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Oneness . . . November 21, 2014

BasketballAs we do quite often on these pages, we’re pleased to offer another thoughtful message by Reverend Mark Adams, Senior Pastor of Redland Baptist Church in Rockville, Maryland:

As we see in the draft every year, when it comes to winning games, most pro sports teams go after talented players. Everyone wants a team of stars. But a new research study published by Roderick Swaab in Psychological Science argues that too many talented players can actually hurt the team’s overall performance. The research study is titled “The Too-Much Talent Effect.”    

When the researchers analyzed professional sports, especially basketball and soccer, they discovered that talented players helped teams win, but only up to a point. In fact, teams loaded with star players found that the too-much talent effect hurt the team’s chances of winning. Teams with the greatest proportion of elite athletes actually performed worse than those with more moderate proportions of top-level players. Star-studded basketball teams had less assists and rebounds than teams with more average players. The researchers concluded, “When teams need to come together, more talent can tear them apart.”

An article by Cyndi May in Scientific American summarizing the study observed: “Why is too much talent a bad thing? Think teamwork. In many endeavors, success requires [team effort] towards a goal that is beyond the capability of any one individual. When a team roster is flooded with individual talent, pursuit of personal star-status may prevent the attainment of team goals. The basketball player chasing a point record, for example, may cost the team by taking risky shots instead of passing to a teammate.”

This is a Biblical principle that is seen in “winning churches.” Effective congregations are filled with members whose goal is to pool their God-given talents in order to do His will. They aren’t composed of stars focused on their own glory but rather with individuals who respect one another and work as a team.  I guess you could say, “There is no ‘I’ in ‘church.” Paul talked about this in 1 Corinthians 12:12 when he compared the church to a body:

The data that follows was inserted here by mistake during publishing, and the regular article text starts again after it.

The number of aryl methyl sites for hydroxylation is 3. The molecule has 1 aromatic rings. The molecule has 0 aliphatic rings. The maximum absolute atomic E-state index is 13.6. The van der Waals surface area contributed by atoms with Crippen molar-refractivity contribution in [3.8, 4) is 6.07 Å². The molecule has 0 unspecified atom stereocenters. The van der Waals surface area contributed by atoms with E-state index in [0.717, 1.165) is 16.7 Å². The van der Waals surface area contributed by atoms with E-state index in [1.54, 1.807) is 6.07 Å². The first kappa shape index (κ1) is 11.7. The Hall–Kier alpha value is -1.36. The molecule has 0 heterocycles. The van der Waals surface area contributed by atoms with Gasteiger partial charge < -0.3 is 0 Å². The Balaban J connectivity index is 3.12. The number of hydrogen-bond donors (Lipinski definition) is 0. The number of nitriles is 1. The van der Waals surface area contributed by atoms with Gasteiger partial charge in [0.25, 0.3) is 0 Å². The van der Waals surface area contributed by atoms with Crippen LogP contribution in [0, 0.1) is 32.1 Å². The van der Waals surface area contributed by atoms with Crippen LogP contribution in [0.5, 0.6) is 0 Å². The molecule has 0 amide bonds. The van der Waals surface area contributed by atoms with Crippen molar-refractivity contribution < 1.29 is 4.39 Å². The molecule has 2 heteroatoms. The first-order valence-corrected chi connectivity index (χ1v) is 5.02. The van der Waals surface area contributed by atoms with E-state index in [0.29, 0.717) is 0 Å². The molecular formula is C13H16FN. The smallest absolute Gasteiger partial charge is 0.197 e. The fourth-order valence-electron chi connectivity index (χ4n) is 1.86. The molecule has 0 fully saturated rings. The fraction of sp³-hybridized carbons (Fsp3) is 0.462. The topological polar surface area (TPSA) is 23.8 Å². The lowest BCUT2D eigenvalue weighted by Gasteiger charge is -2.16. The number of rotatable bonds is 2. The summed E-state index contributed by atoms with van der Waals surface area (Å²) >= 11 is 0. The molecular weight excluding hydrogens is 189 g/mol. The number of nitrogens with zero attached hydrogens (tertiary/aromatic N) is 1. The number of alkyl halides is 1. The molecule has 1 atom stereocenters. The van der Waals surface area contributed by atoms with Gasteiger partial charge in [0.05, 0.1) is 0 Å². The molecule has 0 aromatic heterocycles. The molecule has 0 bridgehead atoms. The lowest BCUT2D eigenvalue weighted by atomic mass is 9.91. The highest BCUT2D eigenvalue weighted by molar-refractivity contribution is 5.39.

“Just as a body, though one, has many parts, but all its many parts form one body, so it is with Christ. For we were all baptized by one Spirit so as to form one body—and we were all given the one Spirit to drink. Even so the body is not made up of one part but of many. If the whole body were an eye, where would the sense of hearing be? If the whole body were an ear, where would the sense of smell be? But in fact God has placed the parts in the body, every one of them, just as he wanted them to be.  If they were all one part, where would the body be? As it is, there are many parts, but one body. Those parts of the body that seem to be weaker are indispensable, and the parts that we think are less honorable we treat with special honor. There should be no division in the body, but that its parts should have equal concern for each other. If one part suffers, every part suffers with it; if one part is honored, every part rejoices with it.”                                                                                                                                                © 2014 Mark Adams

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